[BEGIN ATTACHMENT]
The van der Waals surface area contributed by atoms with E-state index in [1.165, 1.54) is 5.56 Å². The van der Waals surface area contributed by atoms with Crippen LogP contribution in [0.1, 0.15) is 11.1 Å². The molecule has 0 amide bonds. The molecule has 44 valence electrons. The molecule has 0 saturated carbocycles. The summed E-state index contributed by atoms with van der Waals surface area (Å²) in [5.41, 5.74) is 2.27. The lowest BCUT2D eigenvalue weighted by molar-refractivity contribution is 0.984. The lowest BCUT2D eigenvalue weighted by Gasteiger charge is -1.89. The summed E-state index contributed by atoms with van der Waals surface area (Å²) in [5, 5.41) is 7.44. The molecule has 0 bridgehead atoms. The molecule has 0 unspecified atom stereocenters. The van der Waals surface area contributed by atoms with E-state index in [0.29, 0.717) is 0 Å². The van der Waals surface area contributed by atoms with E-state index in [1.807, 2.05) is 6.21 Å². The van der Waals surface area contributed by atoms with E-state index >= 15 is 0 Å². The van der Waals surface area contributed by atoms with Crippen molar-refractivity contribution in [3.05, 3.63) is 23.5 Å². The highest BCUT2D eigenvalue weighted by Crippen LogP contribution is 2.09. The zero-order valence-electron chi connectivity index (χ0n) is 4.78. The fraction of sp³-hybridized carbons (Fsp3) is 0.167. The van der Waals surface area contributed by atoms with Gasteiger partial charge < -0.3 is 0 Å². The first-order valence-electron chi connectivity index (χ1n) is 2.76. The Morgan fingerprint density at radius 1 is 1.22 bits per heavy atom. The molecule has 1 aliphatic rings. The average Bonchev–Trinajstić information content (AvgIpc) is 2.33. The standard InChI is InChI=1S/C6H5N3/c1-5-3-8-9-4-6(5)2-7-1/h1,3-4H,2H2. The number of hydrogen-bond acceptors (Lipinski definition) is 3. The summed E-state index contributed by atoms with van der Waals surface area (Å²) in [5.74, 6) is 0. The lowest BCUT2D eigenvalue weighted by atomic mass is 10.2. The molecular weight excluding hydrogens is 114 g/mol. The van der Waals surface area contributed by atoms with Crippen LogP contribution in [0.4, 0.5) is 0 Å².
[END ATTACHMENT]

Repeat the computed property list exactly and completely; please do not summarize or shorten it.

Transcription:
The van der Waals surface area contributed by atoms with E-state index in [1.165, 1.54) is 5.56 Å². The van der Waals surface area contributed by atoms with Crippen LogP contribution in [0.1, 0.15) is 11.1 Å². The molecule has 0 amide bonds. The molecule has 44 valence electrons. The molecule has 0 saturated carbocycles. The summed E-state index contributed by atoms with van der Waals surface area (Å²) in [5.41, 5.74) is 2.27. The lowest BCUT2D eigenvalue weighted by molar-refractivity contribution is 0.984. The lowest BCUT2D eigenvalue weighted by Gasteiger charge is -1.89. The summed E-state index contributed by atoms with van der Waals surface area (Å²) in [5, 5.41) is 7.44. The molecule has 0 bridgehead atoms. The molecule has 0 unspecified atom stereocenters. The van der Waals surface area contributed by atoms with E-state index in [0.29, 0.717) is 0 Å². The van der Waals surface area contributed by atoms with E-state index in [1.807, 2.05) is 6.21 Å². The van der Waals surface area contributed by atoms with E-state index >= 15 is 0 Å². The van der Waals surface area contributed by atoms with Crippen molar-refractivity contribution in [3.05, 3.63) is 23.5 Å². The highest BCUT2D eigenvalue weighted by Crippen LogP contribution is 2.09. The zero-order valence-electron chi connectivity index (χ0n) is 4.78. The fraction of sp³-hybridized carbons (Fsp3) is 0.167. The van der Waals surface area contributed by atoms with Gasteiger partial charge < -0.3 is 0 Å². The first-order valence-electron chi connectivity index (χ1n) is 2.76. The Morgan fingerprint density at radius 1 is 1.22 bits per heavy atom. The molecule has 1 aliphatic rings. The average Bonchev–Trinajstić information content (AvgIpc) is 2.33. The standard InChI is InChI=1S/C6H5N3/c1-5-3-8-9-4-6(5)2-7-1/h1,3-4H,2H2. The number of hydrogen-bond acceptors (Lipinski definition) is 3. The summed E-state index contributed by atoms with van der Waals surface area (Å²) in [5.74, 6) is 0. The lowest BCUT2D eigenvalue weighted by atomic mass is 10.2. The molecular weight excluding hydrogens is 114 g/mol. The van der Waals surface area contributed by atoms with Crippen LogP contribution in [0.4, 0.5) is 0 Å².